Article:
Verdict: Sonja would really like a hung jury (get it?), but we'd rather have her be our wacky bailiff.
Countess LuAnn de Lesseps: Crackerjacks didn't do shit last night. She just sat there in her asymmetrical purple number and smoked Pall Malls when the cameras weren't looking. She did chime in once to express an opinion and then quickly said, "I don't want to get involved." But you are involved, LuAnn. You are fucking right there sitting on that couch. She has a history of this, making passive aggressive actions and then when the heat turns on her saying, "I don't take sides!" and giggling and grinning while throwing her hands up in the air that if they went any higher, the enormous turquoise necklace she bought from that pawn shop in Truth or Consequences, New Mexico, would weigh her down and she was just fall flat on her back. Oh, LuAnn, stop pretending. We know you take sides and it's not ladylike to pretend otherwise. You're not being elegant by staying above the fray. Your hands are just as bloody as everyone else's.
Verdit: Convicted as an accessory to murder.
Kelly Killoren Bensimon: We already lit into Kelly for making absolutely no sense whatsoever. She's like a Speak and Spell where the battery is dying. You understand that there is language coming out of her, but it is just all garbled and strange and doesn't quite connect. There two specific, memorable moments from last night. The first was when a viewer asked why Jill saved the Bethenny "get a hobby" message and Kelly said, "Maybe it was because she wanted to hear her voice." Um, we don't think she was crying into her pillow at night fondly remembering their times together by replaying a recording of Bethenny screaming at her. The other was when she repeatedly accused Bravo of forcing her to go on vacation with the other women (there's that behind-the-curtain craziness again) and Andy Cohen saying that wasn't true and her saying. "Yes, it is, but thanks, Andy," like somehow Andy accusing her of being a liar was meant to help her. I know that some people think that Kelly is on drugs, but I just think she's crazy. If she's not crazy, she is the worst the most inarticulate person who ever got a degree at Columbia. She didn't seem hopped up last night (like she did on Poison Island, when her nervous twitching, candy gnawing, and non-stop rambling made her look cokier than the bathroom stalls at the Beatrice Inn) but she still didn't have a tangible grasp on reality. She has somehow convinced herself that things that didn't happen are real. Kelly thinks she makes absolute sense. She's like a homeless person rambling at the top of his lungs on the street corner. We all think he is batshit insane, but he thinks he is the only one who can see the world plainly. That is Kelly, rambling on in her fantasy world of unicorns and gummi candy while the rest of us just stand by with a straight jacket waiting for when she gets messy enough to actually commit her.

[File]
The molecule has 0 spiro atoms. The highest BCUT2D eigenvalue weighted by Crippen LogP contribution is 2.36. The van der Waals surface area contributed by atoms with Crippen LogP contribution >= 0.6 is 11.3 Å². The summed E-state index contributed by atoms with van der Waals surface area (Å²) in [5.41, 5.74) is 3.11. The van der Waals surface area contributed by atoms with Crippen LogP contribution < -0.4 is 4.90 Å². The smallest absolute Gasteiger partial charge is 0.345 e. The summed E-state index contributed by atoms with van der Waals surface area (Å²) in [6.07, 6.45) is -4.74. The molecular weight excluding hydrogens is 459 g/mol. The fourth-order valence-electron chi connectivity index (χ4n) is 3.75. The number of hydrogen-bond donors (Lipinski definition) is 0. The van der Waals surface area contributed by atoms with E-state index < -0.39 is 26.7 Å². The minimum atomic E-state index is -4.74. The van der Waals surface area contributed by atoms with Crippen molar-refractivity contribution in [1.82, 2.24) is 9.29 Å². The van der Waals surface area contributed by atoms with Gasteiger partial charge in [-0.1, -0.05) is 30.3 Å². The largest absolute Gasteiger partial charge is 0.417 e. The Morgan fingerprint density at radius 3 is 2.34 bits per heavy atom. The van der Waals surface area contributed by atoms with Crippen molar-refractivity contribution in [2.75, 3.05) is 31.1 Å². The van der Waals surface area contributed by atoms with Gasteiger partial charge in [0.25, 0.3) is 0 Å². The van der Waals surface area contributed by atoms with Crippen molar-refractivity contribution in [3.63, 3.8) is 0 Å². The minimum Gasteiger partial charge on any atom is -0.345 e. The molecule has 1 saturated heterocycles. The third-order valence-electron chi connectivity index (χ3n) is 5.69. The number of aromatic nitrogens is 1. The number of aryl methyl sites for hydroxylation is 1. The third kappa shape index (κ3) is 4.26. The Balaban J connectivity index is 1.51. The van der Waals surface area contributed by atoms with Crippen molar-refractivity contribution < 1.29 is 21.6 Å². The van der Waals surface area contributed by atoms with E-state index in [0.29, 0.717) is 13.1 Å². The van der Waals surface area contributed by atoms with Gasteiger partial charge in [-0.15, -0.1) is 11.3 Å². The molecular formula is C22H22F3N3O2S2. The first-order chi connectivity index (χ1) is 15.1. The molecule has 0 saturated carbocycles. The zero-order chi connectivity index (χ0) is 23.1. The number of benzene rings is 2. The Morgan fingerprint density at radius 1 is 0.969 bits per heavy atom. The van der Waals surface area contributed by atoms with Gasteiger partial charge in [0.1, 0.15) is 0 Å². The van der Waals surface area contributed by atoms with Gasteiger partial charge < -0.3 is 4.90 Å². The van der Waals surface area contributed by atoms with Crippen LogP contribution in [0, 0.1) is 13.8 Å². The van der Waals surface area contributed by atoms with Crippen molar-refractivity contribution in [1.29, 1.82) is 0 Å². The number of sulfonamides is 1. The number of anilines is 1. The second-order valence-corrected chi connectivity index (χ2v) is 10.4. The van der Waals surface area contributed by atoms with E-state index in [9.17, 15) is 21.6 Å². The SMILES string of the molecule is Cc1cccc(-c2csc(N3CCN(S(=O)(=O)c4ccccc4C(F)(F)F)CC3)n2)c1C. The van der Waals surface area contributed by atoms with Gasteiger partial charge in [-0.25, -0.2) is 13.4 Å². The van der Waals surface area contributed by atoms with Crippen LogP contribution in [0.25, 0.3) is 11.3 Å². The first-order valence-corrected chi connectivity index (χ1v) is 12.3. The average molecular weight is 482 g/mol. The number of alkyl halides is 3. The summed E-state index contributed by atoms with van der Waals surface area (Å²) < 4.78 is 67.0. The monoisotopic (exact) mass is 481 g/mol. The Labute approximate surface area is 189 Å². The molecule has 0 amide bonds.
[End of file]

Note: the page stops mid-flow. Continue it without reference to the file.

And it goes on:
Verdict: Guilty by reason of insanity.
Jill Zarin: Oh, Jill. I like our former Gawker intern. I admit it. No matter what people may think, she isn't a bad person, she's just a lady on a TV show who made some serious mistakes. My colleague Richard Lawson thinks that the theme of the season was "Jill fell down," and he is right. Jill succumbed to some bad behavior this year and did some really stupid shit on television. But Jill has admitted to all the mistakes, said she was wrong, and asked for forgiveness. What else can a person do? For whatever reason—because people stopped liking her, because Bethenny got a show and she didn't, because she wants to keep being famous—Jill realized she needed to change, that she was stupid to hold a grudge against Bethenny, and that she needed to repent. There is nothing worse than some reality TV person trying to defend their bad behavior, explain it away, or make up lies (yeah, we're talking to you, Kelly) to make themselves look better. Jill did the right thing and owned up to all the bad things she did and tried to get some credit for the good things. If Bethenny hasn't forgiven Jill, she is at least at peace with the state of their friendship. Jill would be smart to stay out of the gossip, name-calling, fame game for a bit and just lay low. Right now we're taking her apologies at face value, but we're a little worried that her next target is Alex. Serve her time in the prison of public disapproval and come back as the nice, down-to-earth, nurturing lady we remember and that we know she is. People will forgive a lot if she learns her lesson. We hope the theme of next year is, "Jill got back up."
Verdict: On probation. If she reforms, she'll get off with time served.